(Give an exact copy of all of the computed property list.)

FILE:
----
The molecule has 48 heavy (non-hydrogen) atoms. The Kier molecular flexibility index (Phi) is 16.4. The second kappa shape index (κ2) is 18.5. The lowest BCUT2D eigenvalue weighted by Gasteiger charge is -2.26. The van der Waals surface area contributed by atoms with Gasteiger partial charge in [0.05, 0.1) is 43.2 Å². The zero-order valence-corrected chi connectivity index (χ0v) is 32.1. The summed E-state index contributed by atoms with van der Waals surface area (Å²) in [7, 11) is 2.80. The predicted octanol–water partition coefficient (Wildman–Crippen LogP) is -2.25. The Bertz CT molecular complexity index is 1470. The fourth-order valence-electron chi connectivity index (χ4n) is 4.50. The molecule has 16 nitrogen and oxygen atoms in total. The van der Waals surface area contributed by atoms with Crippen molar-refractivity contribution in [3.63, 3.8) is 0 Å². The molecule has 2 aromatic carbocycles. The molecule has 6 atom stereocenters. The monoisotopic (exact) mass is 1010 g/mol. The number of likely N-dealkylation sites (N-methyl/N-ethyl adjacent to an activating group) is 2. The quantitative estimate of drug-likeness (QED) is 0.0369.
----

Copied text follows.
The molecule has 48 heavy (non-hydrogen) atoms. The Kier molecular flexibility index (Phi) is 16.4. The second kappa shape index (κ2) is 18.5. The lowest BCUT2D eigenvalue weighted by Gasteiger charge is -2.26. The van der Waals surface area contributed by atoms with Gasteiger partial charge in [0.05, 0.1) is 43.2 Å². The zero-order valence-corrected chi connectivity index (χ0v) is 32.1. The summed E-state index contributed by atoms with van der Waals surface area (Å²) in [7, 11) is 2.80. The predicted octanol–water partition coefficient (Wildman–Crippen LogP) is -2.25. The Bertz CT molecular complexity index is 1470. The fourth-order valence-electron chi connectivity index (χ4n) is 4.50. The molecule has 16 nitrogen and oxygen atoms in total. The van der Waals surface area contributed by atoms with Crippen molar-refractivity contribution in [3.63, 3.8) is 0 Å². The molecule has 2 aromatic carbocycles. The molecule has 6 atom stereocenters. The monoisotopic (exact) mass is 1010 g/mol. The number of likely N-dealkylation sites (N-methyl/N-ethyl adjacent to an activating group) is 2. The quantitative estimate of drug-likeness (QED) is 0.0369.